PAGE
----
Instead of worm-seed (artemisia santonica,) the seeds of tansy are frequently offered for sale, or a mixture of both.
A great many of the essential oils obtained from the more expensive spices, are frequently so much adulterated, that it is not easy to meet with such as are at all fit for use: nor are these adulterations easily discoverable. The grosser abuses, indeed, may be readily detected. Thus, if the oil be adulterated with alcohol, it will turn milky on the addition of water; if with expressed oils, alcohol will dissolve the volatile, and leave the other behind; if with oil of turpentine, on dipping a piece of paper in the mixture, and drying it with a gentle heat, the turpentine will be betrayed by its smell. The more subtile artists, however, have contrived other methods of sophistication, which elude all trials. And as all volatile oils agree in the general properties of solubility in spirit of wine, and volatility in the heat of boiling water, &c. it is plain that they may be variously mixed with each other, or the dearer sophisticated with the cheaper, without any possibility of discovering the abuse by any of the before-mentioned trials. Perfumers assert that [Pg 29]the smell and taste are the only certain tests of which the nature of the thing will admit. For example, if a bark should have in every respect the appearance of good cinnamon, and should be proved indisputably to be the genuine bark of the cinnamon tree; yet if it want the cinnamon flavour, or has it but in a low degree, we reject it: and the case is the same with the essential oil of cinnamon. It is only from use and habit, or comparisons with specimens of known quality, that we can judge of the goodness, either of the drugs themselves, or of their oils.
Most of the arrow-root, the fecula of the Maranta arudinacea, sold by druggists, is a mixture of potatoe starch and arrow-root.
The same system of adulteration extends to articles used in various trades and manufactures. For instance, linen tape, and various other household commodities of that kind, instead of being manufactured of linen thread only, are made up of linen and cotton. Colours for painting, not only those used by artists, such as ultramarine, [Pg 30]carmine, and lake; Antwerp blue, chrome yellow, and Indian ink; but also the coarser colours used by the common house-painter are more or less adulterated. Thus, of the latter kind, white lead is mixed with carbonate or sulphate of barytes; vermilion with red lead.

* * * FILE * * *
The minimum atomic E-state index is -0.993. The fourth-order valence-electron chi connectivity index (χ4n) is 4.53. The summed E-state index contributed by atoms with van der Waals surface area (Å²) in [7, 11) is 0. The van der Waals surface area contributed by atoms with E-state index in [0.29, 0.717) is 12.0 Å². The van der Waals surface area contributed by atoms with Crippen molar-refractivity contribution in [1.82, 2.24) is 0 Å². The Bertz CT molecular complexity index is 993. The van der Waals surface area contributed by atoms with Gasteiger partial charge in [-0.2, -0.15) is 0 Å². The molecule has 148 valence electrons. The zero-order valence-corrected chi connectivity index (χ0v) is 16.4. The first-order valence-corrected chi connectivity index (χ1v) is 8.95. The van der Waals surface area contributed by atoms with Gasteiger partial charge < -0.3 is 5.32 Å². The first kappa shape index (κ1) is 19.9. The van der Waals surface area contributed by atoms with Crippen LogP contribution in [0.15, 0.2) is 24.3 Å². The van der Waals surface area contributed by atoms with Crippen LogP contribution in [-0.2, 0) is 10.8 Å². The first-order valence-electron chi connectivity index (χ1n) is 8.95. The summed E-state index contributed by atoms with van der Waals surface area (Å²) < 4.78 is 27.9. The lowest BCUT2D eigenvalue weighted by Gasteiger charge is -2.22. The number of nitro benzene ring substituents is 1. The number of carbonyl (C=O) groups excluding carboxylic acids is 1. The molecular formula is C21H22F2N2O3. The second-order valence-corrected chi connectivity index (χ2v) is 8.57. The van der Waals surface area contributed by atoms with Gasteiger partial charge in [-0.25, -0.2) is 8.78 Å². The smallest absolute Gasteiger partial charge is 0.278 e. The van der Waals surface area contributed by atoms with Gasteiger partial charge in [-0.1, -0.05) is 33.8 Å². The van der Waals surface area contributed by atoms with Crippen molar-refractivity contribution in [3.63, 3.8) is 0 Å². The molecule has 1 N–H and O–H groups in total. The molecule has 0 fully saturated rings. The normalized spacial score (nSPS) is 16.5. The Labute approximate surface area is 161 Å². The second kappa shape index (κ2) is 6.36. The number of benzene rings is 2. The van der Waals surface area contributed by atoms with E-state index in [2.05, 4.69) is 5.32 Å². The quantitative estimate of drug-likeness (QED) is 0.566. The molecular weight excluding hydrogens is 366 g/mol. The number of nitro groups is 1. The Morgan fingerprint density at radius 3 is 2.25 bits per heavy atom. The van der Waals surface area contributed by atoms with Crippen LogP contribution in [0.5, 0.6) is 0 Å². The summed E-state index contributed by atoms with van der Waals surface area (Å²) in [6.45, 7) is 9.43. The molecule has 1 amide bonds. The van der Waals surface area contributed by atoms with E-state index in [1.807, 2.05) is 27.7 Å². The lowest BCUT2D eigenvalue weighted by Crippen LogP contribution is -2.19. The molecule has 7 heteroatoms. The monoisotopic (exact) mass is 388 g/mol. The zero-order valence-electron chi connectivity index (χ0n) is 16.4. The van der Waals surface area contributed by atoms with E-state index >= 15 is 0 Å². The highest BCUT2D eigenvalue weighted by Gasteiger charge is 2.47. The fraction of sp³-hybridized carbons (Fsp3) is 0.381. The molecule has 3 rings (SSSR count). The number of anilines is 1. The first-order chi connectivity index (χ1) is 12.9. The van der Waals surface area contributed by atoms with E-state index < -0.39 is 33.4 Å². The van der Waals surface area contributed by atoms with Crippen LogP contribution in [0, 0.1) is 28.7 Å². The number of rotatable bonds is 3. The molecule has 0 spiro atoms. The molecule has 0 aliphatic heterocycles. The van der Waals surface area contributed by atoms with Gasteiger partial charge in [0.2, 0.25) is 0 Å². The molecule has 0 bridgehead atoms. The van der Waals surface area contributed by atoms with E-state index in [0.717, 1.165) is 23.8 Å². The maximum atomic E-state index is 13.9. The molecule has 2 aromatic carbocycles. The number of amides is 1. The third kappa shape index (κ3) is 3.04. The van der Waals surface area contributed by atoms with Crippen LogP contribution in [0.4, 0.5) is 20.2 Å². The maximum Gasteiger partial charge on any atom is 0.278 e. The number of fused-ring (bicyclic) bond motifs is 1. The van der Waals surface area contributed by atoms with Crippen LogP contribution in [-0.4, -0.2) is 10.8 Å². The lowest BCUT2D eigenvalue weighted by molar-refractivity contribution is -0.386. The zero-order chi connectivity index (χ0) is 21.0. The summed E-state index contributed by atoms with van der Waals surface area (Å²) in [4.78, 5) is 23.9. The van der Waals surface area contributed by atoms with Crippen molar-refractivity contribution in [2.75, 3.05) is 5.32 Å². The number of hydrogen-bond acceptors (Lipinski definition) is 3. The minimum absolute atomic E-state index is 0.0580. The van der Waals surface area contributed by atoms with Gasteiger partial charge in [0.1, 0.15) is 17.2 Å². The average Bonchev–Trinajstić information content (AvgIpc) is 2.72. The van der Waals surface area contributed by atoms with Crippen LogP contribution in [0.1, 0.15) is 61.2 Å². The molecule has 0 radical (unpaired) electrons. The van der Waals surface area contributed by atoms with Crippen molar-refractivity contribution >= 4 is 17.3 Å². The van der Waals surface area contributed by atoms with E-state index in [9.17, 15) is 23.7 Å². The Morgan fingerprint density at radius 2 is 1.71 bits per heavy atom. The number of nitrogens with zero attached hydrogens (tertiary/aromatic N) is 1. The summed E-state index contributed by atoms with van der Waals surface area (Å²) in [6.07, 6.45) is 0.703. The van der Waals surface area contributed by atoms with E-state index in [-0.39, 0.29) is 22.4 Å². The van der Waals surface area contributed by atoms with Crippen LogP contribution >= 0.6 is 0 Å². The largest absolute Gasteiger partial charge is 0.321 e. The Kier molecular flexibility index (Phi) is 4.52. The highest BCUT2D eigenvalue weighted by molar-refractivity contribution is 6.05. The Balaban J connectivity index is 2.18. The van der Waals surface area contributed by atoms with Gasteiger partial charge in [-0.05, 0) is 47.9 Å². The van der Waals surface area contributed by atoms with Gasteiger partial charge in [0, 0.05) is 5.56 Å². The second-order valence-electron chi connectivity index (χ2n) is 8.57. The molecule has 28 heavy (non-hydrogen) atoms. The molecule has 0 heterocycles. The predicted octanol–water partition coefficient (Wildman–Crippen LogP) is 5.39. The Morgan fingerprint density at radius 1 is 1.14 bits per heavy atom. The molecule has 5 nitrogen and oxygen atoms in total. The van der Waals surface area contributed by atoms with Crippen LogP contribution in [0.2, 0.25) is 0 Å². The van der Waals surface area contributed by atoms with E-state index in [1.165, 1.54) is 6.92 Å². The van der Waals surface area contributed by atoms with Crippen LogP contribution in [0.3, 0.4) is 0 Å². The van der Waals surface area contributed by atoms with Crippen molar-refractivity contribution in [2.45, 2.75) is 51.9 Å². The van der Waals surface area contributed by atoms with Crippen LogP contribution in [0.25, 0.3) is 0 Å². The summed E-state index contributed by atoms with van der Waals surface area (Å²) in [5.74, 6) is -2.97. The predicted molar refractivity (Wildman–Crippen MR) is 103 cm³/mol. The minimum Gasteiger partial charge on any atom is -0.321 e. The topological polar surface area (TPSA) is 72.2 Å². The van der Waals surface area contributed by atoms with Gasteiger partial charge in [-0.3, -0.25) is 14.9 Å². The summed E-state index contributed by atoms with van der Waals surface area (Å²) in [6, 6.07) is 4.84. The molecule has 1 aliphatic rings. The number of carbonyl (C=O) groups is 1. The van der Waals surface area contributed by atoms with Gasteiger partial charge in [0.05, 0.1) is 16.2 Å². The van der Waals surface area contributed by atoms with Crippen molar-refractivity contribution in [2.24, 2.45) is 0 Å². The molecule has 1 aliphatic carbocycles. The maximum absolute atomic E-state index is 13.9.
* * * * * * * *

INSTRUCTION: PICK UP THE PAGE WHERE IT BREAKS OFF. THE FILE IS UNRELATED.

Soap used in house-keeping is frequently [Pg 31]adulterated with a considerable portion of fine white clay, brought from St. Stephens, in Cornwall. In the manufacture of printing paper, a large quantity of plaster of Paris is added to the paper stuff, to increase the weight of the manufactured article. The selvage of cloth is often dyed with a permanent colour, and artfully stitched to the edge of cloth dyed with a fugitive dye. The frauds committed in the tanning of skins, and in the manufacture of cutlery and jewelry, exceed belief.
The object of all unprincipled modern manufacturers seems to be the sparing of their time and labour as much as possible, and to increase the quantity of the articles they produce, without much regard to their quality. The ingenuity and perseverance of self-interest is proof against prohibitions, and contrives to elude the vigilance of the most active government.
The eager and insatiable thirst for gain, which seems to be a leading characteristic of the times, calls into action every human faculty, and gives an irresistible impulse to the power of invention; and where lucre becomes the reigning principle, the possible sacrifice of even a fellow creature's life is a secondary consideration. In reference [Pg 32]to the deterioration of almost all the necessaries and comforts of existence, it may be justly observed, in a civil as well as a religious sense, that "in the midst of life we are in death."